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Personal Engagement - 10 November 2009

The extraordinary teenager in this photo is Ben Underwood. When he was two, Ben was diagnosed with retinal cancer, and before long, both of his eyes were removed. Despite being blind, Ben progressed through life engaging in activities just like other kids with full eyesight. He learnt Japanese, played video games, wrote a novel, rode bikes, and climbed trees.

Most managers have impediments nowhere near as serious as Ben’s, but they’re significant nonetheless. You’re expected to motivate your employees when it’s hard enough to motivate yourself, and you’re expected to engage your team when it’s tough at times to even like your own job. Ben’s life teaches us four lessons that can be used to engage ourselves and be self-motivated no matter what happens at work.

Lesson #1: When a scared Ben told his mum he could no longer see, she took his hands, put them on her face and said, “Yes, you can see. You can see me with your hands”. She put her hand on his nose and said, “Smell me. You can see me with your nose”. She placed her hands on his ears and said, “Hear me. You can see me with your ears.”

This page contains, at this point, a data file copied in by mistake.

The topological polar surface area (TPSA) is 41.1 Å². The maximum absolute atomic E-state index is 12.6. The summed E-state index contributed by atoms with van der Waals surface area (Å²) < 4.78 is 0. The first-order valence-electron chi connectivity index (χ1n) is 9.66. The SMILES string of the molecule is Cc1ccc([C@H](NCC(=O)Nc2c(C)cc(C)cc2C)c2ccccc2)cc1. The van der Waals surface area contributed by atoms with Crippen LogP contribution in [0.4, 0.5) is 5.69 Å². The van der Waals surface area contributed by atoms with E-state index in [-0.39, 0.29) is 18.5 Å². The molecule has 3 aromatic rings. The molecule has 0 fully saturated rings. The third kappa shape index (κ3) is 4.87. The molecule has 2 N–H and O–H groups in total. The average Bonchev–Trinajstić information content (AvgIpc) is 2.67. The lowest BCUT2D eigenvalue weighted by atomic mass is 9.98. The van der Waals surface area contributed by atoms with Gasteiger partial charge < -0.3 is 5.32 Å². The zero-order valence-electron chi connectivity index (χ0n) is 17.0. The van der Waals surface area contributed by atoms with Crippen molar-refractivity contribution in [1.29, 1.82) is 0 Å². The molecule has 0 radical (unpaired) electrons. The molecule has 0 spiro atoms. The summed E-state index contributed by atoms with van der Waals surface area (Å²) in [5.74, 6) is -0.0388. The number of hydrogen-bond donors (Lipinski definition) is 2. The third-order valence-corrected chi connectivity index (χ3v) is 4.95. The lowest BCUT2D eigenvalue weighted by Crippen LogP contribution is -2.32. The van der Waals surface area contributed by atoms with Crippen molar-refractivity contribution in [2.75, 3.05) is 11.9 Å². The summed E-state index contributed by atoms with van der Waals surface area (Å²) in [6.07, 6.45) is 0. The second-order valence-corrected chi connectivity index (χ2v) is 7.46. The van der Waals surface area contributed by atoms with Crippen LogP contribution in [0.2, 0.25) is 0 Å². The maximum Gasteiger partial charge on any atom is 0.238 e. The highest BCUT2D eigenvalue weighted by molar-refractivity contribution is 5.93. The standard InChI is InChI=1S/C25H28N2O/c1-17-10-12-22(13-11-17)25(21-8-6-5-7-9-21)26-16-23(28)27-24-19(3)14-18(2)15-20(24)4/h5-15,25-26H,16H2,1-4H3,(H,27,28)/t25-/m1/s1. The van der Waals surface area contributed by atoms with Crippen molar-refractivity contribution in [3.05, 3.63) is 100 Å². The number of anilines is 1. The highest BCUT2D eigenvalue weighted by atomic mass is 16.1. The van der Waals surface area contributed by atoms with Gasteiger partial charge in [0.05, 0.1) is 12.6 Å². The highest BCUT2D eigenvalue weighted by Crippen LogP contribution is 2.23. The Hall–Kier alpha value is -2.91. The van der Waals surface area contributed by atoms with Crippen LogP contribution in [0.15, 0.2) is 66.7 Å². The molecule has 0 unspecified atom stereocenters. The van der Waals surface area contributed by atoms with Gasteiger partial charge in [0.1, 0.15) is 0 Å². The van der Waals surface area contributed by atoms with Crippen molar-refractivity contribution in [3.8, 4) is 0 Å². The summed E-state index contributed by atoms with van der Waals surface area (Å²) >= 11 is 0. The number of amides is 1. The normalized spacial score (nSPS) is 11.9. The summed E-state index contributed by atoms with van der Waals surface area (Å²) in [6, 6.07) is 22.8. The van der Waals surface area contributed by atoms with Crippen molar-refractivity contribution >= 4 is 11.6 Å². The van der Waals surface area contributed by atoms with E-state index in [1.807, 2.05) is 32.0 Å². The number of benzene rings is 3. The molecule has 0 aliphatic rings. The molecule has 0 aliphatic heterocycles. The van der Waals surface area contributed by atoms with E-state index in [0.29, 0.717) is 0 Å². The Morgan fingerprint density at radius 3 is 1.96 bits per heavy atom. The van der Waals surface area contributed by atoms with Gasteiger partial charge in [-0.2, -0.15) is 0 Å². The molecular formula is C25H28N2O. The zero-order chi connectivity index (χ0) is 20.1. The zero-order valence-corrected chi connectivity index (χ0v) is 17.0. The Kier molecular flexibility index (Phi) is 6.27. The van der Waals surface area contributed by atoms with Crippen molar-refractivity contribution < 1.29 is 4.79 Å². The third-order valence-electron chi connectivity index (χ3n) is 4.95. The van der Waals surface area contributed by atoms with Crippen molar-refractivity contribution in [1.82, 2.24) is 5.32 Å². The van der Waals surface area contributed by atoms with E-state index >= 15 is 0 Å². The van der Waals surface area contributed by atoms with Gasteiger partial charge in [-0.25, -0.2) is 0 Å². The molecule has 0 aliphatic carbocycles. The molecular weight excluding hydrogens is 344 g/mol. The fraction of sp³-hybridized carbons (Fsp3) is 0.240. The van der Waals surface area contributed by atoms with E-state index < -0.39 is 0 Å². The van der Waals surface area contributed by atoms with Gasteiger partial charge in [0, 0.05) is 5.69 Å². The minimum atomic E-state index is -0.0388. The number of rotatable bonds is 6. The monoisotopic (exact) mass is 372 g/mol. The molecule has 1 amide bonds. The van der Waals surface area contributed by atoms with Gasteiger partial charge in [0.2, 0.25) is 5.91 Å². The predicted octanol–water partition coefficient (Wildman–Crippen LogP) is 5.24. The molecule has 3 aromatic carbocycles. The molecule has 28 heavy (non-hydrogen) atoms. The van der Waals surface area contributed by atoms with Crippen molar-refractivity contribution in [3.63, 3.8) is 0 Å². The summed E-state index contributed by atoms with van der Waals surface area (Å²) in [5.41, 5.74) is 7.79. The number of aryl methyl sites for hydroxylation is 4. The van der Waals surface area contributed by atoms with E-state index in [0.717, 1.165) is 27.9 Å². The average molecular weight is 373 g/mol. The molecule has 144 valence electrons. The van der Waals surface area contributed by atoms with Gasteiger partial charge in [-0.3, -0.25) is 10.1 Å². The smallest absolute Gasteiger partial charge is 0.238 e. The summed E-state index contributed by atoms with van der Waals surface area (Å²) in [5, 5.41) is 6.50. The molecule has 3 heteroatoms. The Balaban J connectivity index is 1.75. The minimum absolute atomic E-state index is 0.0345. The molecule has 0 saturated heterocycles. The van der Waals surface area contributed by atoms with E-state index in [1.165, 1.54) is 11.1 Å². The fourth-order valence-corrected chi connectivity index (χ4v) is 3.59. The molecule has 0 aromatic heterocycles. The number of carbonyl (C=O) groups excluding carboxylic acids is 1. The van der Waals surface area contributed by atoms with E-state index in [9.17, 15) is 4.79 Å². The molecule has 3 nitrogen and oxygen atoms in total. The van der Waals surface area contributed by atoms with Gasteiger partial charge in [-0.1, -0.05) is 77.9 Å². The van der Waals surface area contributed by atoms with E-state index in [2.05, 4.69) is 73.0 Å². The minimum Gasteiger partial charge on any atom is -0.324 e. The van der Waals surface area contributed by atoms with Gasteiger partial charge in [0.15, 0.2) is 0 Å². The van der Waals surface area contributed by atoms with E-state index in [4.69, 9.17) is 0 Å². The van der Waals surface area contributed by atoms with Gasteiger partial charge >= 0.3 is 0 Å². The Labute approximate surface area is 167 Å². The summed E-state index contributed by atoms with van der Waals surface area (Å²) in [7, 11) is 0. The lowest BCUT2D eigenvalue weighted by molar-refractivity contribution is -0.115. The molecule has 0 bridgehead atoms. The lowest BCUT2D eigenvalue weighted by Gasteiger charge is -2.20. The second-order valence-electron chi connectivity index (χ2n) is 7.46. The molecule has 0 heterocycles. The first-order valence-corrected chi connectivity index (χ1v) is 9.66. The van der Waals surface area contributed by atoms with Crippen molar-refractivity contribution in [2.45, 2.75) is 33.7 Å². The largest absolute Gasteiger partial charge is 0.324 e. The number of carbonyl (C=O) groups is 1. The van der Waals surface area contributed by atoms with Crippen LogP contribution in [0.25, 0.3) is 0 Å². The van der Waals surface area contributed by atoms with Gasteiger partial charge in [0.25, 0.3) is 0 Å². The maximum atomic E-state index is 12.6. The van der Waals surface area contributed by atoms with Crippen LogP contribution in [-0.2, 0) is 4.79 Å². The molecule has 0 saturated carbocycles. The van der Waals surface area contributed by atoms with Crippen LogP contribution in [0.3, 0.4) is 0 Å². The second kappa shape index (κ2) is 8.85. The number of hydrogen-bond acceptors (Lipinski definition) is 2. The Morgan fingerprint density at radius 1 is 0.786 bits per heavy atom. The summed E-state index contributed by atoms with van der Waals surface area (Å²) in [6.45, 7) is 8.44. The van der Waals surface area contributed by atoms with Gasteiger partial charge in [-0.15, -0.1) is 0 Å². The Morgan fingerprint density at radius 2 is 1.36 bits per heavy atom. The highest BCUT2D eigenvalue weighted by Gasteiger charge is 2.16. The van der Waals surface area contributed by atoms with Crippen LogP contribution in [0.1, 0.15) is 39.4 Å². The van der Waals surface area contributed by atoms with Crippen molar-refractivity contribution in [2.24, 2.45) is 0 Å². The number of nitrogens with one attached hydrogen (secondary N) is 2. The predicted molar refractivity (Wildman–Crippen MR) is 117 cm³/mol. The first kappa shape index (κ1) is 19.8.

She chose to solve rather than complain. It’s easy to whinge over what’s not right. Anyone can find fault, but not many source a solution. If there’s stuff bothering you at work, think about whether you’re talking the problem up more than you’re doing something about it.

Lesson #2: Ben mastered echolocation. By making clicking noises with his tongue, the sounds bounced off surfaces like an echo, enabling him to recognise his surroundings. He was so good at it that he could even tell a fire hydrant from a rubbish bin without touching it.

He chose to focus on strengths rather than weaknesses. Discover your natural talents – the stuff you love to do and are great at, and then find some way to incorporate these into the work you do. Even the smallest exposure to your talents will amplify your job satisfaction.

Lesson #3: Whenever Ben heard friends talking badly about others, such as when they’d refer to people as ‘ugly’, he would retort: "That's what’s wrong with sighted people. You all look at one another and judge what you look like." He liked to be guided by a person’s spirit.

Ben chose to become rather than to have. When it’s hard to get through the laborious or challenging parts of your job, it’s useful to take your eyes off the goal for a moment, and instead acknowledge and appreciate what you’re becoming as a result of it.

Lesson #4: Ben spent a lot of time travelling to schools and seniors centres, talking to kids and adults about how they could overcome their adversities in the same way he did. He considered it his purpose in life to help others learn from his experiences.

He chose to give rather than to get. One of the most rewarding things to do when you’re feeling unfulfilled is to help others get fulfilment. By helping people achieve what they want, you’ll end up getting more of what you want.

Ben’s cancer eventually spread to his brain and spine. He died in January this year at the age of 16. By using the four personal engagement lessons above, he and his family never let his disability become disabling. Each lesson is determined by a choice.

 

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